Separation of Church and State isn’t Really That Important, Supreme Court Decides

On Monday, the Supreme Court issued a ruling in Town of Greece v Galloway. The case involved two residents of Greece in upstate New York near Rochester. Susan Galloway and Linda Stephens complained that local council meetings always opened with a chaplain doing a prayer, a practice that began in 1999. The prayers were always a Christian oriented invocation.

Galloway and Stephens, described as Jewish and atheist, sued after their complaints were all but ignored, with the council having only four meetings out of twelve with invocations of different faiths. They argued that the city council was endorsing a particular faith, a violation of the First Amendment. A trial court ruled in favor of the town, saying it did not intentionally exclude non-Christians and that the prayers were not presented in order to proselytize or promote a particular religion. An appeals court disagreed, saying the repeated use of only Christian prayers was tantamount to the town endorsing Christianity.

On Monday, the Supreme Court reversed the appeals court’s decision.

The First Amendment of the U.S. Constitution states that “Congress shall make no law respecting an establishment of religion, or prohibiting the free exercise thereof; or abridging the freedom of speech, or of the press; or the right of the people peaceably to assemble, and to petition the government for a redress of grievances.”  This prohibits the government from establishing an official religion, as well as favoring one religion over another, or forcing religion on the non-religious.

The majority in the 5-4 decision focused on the difference between “coercion” and “endorsement.”  In writing for the majority, Justice Anthony Kennedy wrote that the invitation to ministers was an acknowledgment of the” central place that religion and religious institutions hold in the lives of those present.” They also pointed out that opening legislative sessions with prayer had a long standing tradition in American politics, so much so that even the Obama Administration submitted a brief in support of the Town of Greece. The issue with this case, however, was whether the particular focus on a specific religious doctrine violated the Constitutional rights of the non-religious, especially since these meetings were open to the public.

The SCOTUS ruled it does not.

In stark contrast with previous SCOTUS rulings, the majority ruled that the content of the prayers could include references to a deity or deities of the faith and did not need to include references to multiple faiths. The inclusion of these references was not forcing anyone to follow a particular faith, they ruled. Furthermore, if people were offended by the references, they had the option to ignore or walk out. “Adults often encounter speech they find disagreeable,” Justice Kennedy wrote.

In other words, non-Christians weren’t being forced to join a religion.

The dissenting minority, made up of three Jewish justices and a non-practicing Catholic, pointed out that the majority’s opinion ignored the endorsement part of the First Amendment. In the dissent, written by Justice Elena Kagan, they suggested the majority’s opinion would be different if the town of Greece had a majority Muslim or Jewish community. The ruling, they said, essentially allowed for religious favoritism and ignored the very real and subtle ways that religion encroaches on the everyday lives of citizens. Coercion doesn’t have to be an overt or direct act. It can happen in the most innocuous ways. She demonstrated this with a hypothetical.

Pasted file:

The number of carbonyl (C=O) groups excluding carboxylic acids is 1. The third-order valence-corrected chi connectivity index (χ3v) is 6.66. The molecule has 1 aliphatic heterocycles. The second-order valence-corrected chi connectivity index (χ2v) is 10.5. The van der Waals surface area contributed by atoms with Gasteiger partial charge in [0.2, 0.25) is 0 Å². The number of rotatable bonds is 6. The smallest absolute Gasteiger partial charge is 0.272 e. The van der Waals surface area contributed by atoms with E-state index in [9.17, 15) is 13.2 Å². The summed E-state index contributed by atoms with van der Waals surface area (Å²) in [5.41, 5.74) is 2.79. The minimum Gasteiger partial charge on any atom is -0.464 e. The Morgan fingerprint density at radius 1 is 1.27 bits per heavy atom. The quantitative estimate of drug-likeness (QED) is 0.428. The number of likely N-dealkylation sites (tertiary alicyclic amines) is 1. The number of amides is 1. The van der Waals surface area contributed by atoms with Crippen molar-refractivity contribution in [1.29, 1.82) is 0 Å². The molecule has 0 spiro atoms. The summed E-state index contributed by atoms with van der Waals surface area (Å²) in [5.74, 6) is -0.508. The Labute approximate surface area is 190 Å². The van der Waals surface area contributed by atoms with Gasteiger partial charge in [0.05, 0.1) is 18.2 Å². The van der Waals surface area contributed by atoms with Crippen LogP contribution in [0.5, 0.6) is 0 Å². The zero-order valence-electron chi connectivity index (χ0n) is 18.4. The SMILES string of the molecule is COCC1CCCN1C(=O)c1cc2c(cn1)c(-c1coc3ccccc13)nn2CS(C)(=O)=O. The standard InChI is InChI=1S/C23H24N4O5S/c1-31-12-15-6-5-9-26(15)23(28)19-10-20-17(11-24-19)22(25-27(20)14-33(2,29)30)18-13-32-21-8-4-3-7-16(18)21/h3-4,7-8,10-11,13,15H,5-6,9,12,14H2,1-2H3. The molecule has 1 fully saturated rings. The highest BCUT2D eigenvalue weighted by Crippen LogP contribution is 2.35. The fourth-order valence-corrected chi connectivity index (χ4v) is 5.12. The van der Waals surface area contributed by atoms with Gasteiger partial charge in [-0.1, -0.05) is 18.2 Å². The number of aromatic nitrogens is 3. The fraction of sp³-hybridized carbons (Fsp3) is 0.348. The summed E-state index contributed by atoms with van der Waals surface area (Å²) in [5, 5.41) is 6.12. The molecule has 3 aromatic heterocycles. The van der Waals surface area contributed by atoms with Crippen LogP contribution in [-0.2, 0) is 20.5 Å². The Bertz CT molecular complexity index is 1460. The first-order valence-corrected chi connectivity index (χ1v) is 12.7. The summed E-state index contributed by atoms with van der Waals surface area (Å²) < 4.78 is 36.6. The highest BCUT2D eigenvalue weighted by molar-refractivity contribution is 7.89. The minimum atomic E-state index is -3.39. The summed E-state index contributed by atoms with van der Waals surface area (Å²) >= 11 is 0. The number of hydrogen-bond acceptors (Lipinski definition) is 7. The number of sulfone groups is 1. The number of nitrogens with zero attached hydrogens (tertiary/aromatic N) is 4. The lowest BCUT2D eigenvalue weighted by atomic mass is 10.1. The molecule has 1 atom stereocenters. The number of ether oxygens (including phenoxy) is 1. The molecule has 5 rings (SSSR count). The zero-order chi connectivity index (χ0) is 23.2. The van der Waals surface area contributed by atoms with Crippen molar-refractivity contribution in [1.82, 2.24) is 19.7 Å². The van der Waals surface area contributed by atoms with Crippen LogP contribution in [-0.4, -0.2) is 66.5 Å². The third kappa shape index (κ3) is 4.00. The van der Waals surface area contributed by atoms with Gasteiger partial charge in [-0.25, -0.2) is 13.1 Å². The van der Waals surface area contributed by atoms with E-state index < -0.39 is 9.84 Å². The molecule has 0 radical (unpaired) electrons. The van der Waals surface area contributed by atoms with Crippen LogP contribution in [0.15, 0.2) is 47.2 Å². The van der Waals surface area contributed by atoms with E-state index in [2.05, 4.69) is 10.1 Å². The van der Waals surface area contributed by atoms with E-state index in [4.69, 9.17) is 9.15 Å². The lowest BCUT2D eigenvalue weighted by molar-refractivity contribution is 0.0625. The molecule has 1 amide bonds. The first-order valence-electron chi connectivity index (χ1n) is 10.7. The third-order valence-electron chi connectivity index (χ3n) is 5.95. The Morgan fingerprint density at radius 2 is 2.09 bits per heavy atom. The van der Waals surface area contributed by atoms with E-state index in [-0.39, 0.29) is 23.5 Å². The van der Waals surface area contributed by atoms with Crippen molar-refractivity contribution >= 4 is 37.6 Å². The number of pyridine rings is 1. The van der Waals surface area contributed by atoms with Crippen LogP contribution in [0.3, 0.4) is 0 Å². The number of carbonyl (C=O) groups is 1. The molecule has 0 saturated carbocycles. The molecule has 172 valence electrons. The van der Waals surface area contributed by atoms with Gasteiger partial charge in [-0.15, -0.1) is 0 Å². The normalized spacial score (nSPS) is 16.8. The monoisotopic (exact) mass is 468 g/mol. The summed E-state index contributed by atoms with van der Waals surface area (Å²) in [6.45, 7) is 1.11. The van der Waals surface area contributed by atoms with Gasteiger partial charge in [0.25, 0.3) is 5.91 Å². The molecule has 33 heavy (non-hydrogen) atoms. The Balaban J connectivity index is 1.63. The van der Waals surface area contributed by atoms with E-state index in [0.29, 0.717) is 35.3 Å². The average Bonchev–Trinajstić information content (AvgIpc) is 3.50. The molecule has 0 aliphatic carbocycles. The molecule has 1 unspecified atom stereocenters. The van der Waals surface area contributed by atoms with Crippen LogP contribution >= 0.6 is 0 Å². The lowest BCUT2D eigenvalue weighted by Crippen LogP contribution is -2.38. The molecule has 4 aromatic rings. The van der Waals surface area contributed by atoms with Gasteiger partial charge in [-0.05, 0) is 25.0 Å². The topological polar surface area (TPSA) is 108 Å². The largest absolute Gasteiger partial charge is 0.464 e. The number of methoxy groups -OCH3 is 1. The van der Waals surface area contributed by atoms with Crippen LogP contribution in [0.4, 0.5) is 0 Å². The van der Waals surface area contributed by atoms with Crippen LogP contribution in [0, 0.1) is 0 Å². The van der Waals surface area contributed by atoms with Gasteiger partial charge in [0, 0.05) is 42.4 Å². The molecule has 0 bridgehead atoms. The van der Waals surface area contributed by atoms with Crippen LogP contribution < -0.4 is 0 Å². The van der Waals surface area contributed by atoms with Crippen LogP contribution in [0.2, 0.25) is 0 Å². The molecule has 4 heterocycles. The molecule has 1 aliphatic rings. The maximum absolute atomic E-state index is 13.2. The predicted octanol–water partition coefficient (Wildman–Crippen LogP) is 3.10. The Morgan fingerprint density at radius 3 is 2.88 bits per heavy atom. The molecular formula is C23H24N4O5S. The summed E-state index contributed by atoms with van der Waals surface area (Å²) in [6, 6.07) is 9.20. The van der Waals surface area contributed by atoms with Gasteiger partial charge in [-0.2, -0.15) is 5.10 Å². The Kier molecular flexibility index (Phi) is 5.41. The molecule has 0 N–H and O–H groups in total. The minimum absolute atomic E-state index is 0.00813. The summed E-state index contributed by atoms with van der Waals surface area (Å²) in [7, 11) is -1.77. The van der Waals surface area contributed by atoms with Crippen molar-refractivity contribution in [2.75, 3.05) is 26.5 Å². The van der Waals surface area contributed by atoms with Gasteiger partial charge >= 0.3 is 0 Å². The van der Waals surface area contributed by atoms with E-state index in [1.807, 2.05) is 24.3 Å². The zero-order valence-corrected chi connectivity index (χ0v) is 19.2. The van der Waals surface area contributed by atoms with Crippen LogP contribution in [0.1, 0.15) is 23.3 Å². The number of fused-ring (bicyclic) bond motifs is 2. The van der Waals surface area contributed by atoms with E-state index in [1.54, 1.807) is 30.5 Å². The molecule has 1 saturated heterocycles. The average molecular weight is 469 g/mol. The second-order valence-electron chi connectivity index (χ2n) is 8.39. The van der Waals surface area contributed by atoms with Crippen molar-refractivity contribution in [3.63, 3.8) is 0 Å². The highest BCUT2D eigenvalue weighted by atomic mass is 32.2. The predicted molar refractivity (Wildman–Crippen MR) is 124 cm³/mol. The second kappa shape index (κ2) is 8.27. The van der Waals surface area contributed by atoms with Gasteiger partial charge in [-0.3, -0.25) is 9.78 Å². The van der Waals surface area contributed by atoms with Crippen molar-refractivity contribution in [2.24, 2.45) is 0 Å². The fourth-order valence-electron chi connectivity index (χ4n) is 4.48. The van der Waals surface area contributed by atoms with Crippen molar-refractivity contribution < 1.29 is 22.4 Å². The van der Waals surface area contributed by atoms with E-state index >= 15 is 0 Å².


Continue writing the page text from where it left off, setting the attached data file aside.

“Let’s say that a Muslim citizen of [Greece, New York] goes before the Board to share her views on policy or request some permit. Maybe she wants the Board to put up a traffic light at a dangerous intersection; or maybe she needs a zoning variance to build an addition on her home. But just before she gets to say her piece, a minister deputized by the Town asks her to pray “in the name of God’s only son Jesus Christ.”  She must think — it is hardly paranoia, but only the truth — that Christian worship has become entwined with local governance. And now she faces a choice — to pray alongside the majority as one of that group or somehow to register her deeply felt difference. She is a strong person, but that is no easy call — especially given that the room is small and her every action (or inaction) will be noticed. She does not wish to be rude to her neighbors, nor does she wish to aggravate the Board members whom she will soon be trying to persuade. And yet she does not want to acknowledge Christ’s divinity, any more than many of her neighbors would want to deny that tenet. So assume she declines to participate with the others in the first act of the meeting — or even, as the majority proposes, that she stands up and leaves the room altogether.  At the least, she becomes a different kind of citizen, one who will not join in the religious practice that the Town Board has chosen as reflecting its own and the communi­ty’s most cherished beliefs. And she thus stands at a remove, based solely on religion, from her fellow citizens and her elected representatives.”

In response to the ruling, the town supervisor of Greece, NY said the prayer practice would continue. He reiterated Justice Kennedy’s opinion, saying that anyone who felt uncomfortable did not have to participate and could have a quiet moment of reflection. He also said that if others of different faiths wanted to lead a prayer, they were welcome to and would be accommodated – depending on the board’s schedule.


Jim Ven
Jim Ven1 years ago

thanks for the article.

Kevin Brown
Kevin Brown3 years ago

Lol, in Darryll G.'s demented mind everything went to hell when govenment schools began following the First Amendment and stop forcing prayers on children in violation of the separation of church and state.